Skillman at I-635 is the “most dangerous intersection in Dallas,” and 18th overall in Texas. Houston claims most of the top spots.

We’ve speculated, but now we have data, thanks to Texas personal injury attorney Brian White who worked with a data visualization firm to compile data for a map that shows number of crashes, injuries and deaths over a span of four years.

At Skillman-LBJ, we have seen 132 crashes and 107 injuries on an approach to or exit from the intersection or resulting from something related to the movement of traffic units through the intersection. Zero deaths were reported, which is quite remarkable, especially considering this October 2016 video.

The lawyer’s office worked with data visualization company 1point21 interactive to analyze four years worth of collision data (2012 – 2015) from the Texas Department of Transportation. 

“We sifted through more than two million records to find all intersection related accidents as defined by the Texas DoT.”

See more about the formula, data collection and the other most perilous intersections here.  

Skillman over I-635 by Danny Fulgencio

Plans are underway to realign the Skillman bridge, which experts say will improve conditions and safety. (We have a call into one of the Lake Highlands residents who has been working on this for many years, and we will bring you updates as soon as possible.)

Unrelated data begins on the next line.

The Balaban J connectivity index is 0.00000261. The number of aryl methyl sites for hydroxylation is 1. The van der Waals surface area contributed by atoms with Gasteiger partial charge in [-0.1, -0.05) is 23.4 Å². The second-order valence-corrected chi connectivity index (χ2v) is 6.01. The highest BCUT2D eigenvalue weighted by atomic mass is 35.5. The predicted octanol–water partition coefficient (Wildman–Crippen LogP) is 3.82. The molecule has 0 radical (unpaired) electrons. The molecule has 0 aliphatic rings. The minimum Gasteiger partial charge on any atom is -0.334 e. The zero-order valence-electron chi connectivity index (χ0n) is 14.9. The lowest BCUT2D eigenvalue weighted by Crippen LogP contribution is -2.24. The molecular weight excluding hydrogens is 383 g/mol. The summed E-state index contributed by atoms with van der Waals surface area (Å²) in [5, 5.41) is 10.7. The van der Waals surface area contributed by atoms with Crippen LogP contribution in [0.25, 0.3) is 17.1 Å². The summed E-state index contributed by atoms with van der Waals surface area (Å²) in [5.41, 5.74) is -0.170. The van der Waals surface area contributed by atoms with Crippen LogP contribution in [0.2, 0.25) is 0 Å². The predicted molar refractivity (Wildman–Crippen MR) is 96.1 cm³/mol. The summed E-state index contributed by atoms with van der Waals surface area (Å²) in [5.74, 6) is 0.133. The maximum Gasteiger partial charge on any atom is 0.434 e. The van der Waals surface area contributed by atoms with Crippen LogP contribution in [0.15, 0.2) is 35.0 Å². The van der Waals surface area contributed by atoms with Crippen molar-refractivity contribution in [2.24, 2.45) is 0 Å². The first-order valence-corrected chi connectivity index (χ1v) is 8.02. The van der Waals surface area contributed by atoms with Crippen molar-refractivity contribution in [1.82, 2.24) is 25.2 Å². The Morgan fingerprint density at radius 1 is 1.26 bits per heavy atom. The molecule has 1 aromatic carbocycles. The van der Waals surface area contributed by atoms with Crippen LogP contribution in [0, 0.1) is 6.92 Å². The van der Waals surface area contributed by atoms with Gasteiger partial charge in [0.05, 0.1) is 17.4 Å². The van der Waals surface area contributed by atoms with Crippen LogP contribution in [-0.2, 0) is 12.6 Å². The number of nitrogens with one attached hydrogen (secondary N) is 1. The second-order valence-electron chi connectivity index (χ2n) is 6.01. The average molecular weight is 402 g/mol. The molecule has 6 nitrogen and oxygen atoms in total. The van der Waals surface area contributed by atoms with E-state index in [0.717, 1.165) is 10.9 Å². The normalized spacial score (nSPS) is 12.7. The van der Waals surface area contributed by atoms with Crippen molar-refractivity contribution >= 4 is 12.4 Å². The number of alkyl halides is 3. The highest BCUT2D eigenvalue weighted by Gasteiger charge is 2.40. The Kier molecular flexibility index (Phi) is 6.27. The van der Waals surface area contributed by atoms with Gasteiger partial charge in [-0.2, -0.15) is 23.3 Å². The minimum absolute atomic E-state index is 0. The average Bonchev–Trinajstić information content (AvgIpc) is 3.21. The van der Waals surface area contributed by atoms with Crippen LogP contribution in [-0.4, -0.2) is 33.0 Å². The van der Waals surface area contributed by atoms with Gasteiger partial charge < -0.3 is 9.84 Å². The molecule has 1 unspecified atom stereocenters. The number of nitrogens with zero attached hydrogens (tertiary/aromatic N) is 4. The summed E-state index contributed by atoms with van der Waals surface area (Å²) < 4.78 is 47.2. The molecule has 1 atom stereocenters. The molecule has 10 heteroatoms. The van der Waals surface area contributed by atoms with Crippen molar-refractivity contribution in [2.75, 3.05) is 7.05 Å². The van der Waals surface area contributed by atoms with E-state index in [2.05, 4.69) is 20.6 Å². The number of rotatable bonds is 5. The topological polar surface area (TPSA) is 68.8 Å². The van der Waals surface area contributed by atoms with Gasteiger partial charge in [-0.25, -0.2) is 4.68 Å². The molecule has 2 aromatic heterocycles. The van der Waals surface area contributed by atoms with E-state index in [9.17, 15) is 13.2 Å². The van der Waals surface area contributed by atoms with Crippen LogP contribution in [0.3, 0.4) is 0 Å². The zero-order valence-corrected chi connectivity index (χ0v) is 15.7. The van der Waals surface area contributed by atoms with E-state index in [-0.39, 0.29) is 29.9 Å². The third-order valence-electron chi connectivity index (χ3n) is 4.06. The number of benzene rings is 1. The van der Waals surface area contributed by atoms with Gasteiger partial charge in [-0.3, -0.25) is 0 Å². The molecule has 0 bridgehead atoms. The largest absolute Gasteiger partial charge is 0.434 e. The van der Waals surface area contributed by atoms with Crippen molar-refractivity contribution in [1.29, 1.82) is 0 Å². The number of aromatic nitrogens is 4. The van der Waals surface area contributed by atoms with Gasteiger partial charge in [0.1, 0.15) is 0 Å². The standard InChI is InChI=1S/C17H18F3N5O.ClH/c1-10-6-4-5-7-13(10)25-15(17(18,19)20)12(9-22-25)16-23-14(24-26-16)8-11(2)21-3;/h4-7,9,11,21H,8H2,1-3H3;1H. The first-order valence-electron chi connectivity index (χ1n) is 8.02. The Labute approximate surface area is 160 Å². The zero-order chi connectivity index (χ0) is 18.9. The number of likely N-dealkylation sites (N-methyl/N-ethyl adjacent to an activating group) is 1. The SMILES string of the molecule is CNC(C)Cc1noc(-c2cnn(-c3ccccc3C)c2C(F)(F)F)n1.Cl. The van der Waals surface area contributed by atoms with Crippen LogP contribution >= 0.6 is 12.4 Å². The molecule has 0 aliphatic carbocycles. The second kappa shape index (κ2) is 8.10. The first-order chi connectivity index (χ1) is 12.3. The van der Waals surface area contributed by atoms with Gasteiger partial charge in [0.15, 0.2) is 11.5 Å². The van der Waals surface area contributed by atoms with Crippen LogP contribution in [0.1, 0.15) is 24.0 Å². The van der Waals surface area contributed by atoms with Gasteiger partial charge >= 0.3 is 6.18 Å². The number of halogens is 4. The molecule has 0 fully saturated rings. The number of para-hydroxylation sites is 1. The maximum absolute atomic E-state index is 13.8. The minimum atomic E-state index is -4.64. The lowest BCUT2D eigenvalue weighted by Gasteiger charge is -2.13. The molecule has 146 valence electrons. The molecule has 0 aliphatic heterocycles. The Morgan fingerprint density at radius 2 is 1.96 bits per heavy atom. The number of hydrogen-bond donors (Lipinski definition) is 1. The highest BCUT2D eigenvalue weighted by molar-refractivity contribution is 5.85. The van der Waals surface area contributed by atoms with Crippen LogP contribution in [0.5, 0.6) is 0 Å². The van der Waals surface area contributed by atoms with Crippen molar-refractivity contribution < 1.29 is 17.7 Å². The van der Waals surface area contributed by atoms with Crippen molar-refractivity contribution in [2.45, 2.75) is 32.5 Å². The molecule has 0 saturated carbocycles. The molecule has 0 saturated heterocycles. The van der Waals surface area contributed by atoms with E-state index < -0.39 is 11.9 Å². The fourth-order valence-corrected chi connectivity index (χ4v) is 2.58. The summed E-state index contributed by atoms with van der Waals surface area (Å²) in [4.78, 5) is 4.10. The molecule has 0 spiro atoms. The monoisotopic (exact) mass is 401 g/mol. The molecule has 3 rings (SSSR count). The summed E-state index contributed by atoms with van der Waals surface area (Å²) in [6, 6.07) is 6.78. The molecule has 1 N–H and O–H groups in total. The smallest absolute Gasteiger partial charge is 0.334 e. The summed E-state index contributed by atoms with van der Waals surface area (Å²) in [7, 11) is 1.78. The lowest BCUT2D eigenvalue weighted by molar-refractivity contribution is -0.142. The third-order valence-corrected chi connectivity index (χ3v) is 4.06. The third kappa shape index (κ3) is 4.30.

The Skillman corridor, part of a Tax Increment Financing District (TIF), is slated for an overhaul.

Twisted multi-car wrecks to minor fender-benders are regular occurrences that cause debilitating traffic conditions. But the negative impact of this intersection goes beyond even the daily inconveniences and perils.

According to a joint study by the North Texas Central Council of Governments and the City of Dallas, it also could be severely limiting our area’s potential for economic growth.

The thoroughfare situation, according to experts who have studied the zone for years, makes inefficient use of our land, repels quality retailers and developers, and ultimately perpetuates proliferation of undesirable businesses, problematic apartment and condominium properties, and high-crime zones.

Our 2015 story describes the history of the interchange, why it is the way it is, and the plan to fix it; our series, which the story belongs to, digs deeper into what improvements to Dallas’ most dangerous intersection will mean for the surrounding areas, as well as the greater Lake Highlands area.

And maybe the Skillman fix could even mean a gradual increase in safety for the residents of the nearby apartments and patrons of the sector’s businesses.

Also nearby, the I-635-Central intersection is listed at 32 on the list, and number two in Dallas, with 78 crashes and 90 injuries.

A snapshot of Dallas’ top 10 most dangerous. (Brian White)

The Advocate wrote about dangerous intersections way back in 1996, and some of the same general areas seemed to be suffering in our neck of the woods.